Paprika has changed my life. Well that's quite a bold statement, but I have to admit that this magical spice (most commonly known through Hungary, Portugal, Serbia and Spain) is one of my greatest passion points about Spanish food culture.
What would a pulpo a la gallega be without a dashing of pimentón on top, and my beloved lentils and scrambled eggs without such culinary game-changers as chorizo and chistorra? Did you know Spanish charcuterie happens to be filled with paprika? Lest we forget the patatas bravas of Madrid and the Fabada Asturiana.
The story goes that monks returning from the Americas brought a whole lot of peppers back with them in the 1500s, and began (metaphorically speaking) spreading their seeds around the Iberian peninsula and beyond throughout Europe; beginning with the monasteries along the Camino de Santiago (Way of St James). Sometime after all this pepper growing, famine, droughts, etc., they found a way to preserve the peppers by creating a new food stuff.
In Spain there are 3 kinds of paprika exported from and consumed within Spain:
pimentón dulce - sweet, made from Bola and Jaranda peppers
pimentón agridulce - bittersweet; a mixture of the two other paprikas
pimentón picante - spicy, hot, made from Jeromín and Jariza peppers
Pimentón de La Vera D.O. (appellation of origin) is distinct from the other varieties, as the peppers are hand harvested in early fall, and then smoked over an oak wood fire where they will spend 10-15 days being carefully watched and turned until the perfect dehydration point has been reached. Speed of the milling process, pepper, and temperature all have to do with its aroma, flavor and color, and are listed as the most important facets of the final product.
The micro-climate of Caceres (Cáceres as it is spelled in Spanish), Extremadura proves to be a prosperous growing grounds for paprika and they have been carrying on the tradition originally practiced by the Order of Saint Jerome since the 16th century; where inside the walls of the Monastery of Yuste they discovered the possibility of drying and smoking these red peppers (capsicum annuum) of the Ocales group, then grinding them into a fine powder, finalizing in that discerning smoky taste.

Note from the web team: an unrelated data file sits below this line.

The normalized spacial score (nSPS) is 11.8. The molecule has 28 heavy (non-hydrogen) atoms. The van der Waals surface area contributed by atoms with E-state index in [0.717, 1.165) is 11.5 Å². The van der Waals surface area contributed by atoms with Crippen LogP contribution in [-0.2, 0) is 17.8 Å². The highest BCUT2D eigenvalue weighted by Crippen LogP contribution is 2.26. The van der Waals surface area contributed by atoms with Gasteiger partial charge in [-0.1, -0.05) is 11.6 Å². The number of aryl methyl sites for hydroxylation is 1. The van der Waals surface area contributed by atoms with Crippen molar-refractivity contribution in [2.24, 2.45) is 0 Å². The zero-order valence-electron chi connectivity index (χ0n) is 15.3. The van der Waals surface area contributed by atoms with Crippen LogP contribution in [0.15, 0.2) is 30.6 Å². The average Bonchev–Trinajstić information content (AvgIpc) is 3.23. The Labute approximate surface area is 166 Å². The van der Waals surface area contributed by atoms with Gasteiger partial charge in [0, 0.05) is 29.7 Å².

On the other side of Spain, the pimentón de Murcia (Guadalentin Valley), also another D.O., is bright red in color and produced from the bola peppers; which were traditionally sun dried - although mass drying rooms are becoming more common.
With pimentón dulce, a rust like color and subtle flavor is given off. This variety is also quite commonly used as a colorant for paellas. Photo is of "La Odalisca" brand from Murcia, Spain.
Pimentón de la Vera receives numerous accolades from home cooks to master chefs for its smoky characteristics and antique drying process. Spanish food laws regulate the production of this product, so that only the finest is packaged.
Pimentón (paprika) generally holds a shelf-life of 2 years, and I find that it makes great gifts, as the authentic and trusted brands maintain popular designs and collectible tins.
Purchase Spanish paprika from the following online food retailers:
Dean & Deluca
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